There was this funny thing of feeling giddy the moment one raises their head to admire the vista of trees of the deepest tree-green covering folds of earth, like vertical love handles, the tremendous middle Himalayan Mussoorie range. So, to avoid falling off the mountain side, one tends to keep his head down, eyes peeled to the path, belabored breath like a sputtering engine. Keep one's head down and climb and climb and climb. Through rocky paths strewn with slate slabs, dried cow dung, an accompanying dog and a racket of dog barks. Climb till you wonder if you are ascending to heaven. Climb some more till your calf muscles turn in to mountain goat muscle. Stringy and tough.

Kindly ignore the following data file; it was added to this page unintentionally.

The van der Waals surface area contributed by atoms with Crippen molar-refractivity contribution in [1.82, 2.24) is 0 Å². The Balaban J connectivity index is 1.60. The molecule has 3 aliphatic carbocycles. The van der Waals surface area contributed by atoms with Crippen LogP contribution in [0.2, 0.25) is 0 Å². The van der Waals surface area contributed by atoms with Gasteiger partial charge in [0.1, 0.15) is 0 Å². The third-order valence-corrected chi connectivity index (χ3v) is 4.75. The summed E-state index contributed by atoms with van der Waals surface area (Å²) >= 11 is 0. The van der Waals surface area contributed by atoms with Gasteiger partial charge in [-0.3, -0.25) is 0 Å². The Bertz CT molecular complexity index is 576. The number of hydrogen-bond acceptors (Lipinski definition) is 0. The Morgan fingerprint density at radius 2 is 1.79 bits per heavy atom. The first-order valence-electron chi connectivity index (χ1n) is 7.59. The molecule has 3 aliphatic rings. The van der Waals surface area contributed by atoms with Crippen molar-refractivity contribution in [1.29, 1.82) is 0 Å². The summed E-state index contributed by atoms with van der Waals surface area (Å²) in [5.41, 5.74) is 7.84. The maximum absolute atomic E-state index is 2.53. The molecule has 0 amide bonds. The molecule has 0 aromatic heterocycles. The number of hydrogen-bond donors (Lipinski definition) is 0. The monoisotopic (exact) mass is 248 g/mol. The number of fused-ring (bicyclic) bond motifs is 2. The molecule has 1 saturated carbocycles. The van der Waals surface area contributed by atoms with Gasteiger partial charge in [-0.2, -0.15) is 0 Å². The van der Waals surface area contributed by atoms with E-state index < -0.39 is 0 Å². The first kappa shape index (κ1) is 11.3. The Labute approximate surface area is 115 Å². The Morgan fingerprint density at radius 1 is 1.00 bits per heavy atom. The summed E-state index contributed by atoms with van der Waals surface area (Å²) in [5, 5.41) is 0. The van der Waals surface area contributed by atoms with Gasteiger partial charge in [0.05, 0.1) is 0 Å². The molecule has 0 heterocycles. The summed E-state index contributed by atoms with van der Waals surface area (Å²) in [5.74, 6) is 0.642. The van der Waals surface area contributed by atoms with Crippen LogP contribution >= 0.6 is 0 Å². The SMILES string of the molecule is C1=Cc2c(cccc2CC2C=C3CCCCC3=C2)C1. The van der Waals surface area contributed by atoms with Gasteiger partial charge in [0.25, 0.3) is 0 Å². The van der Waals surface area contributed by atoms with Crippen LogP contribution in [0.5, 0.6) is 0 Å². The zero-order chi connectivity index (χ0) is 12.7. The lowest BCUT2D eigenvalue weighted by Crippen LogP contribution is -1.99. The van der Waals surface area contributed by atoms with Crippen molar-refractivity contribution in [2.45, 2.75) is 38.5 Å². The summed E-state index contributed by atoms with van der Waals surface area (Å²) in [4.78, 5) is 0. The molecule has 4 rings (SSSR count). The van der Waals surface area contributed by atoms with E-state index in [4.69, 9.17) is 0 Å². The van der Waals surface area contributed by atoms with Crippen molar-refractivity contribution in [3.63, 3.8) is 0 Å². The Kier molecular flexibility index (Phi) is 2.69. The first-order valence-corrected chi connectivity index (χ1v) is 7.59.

After all the climbing one reaches Lal Tibba. The point we landed up at after the rather difficult trek was a small piece of tarred road and couple of cafes. Since it was overcast there was no chance of seeing the snow-clad Himalayas and the prominent peaks. The culmination of the trek was underwhelming to say the least. Post lunch one was free to move to the academy as per one's preference and I opted to walk down to Landour, along with few friends. Landour was pretty as a post card. Of special mention was the Clock Tower Cafe, a delightful cafe with superb views and a blue berry cheese cake to die for.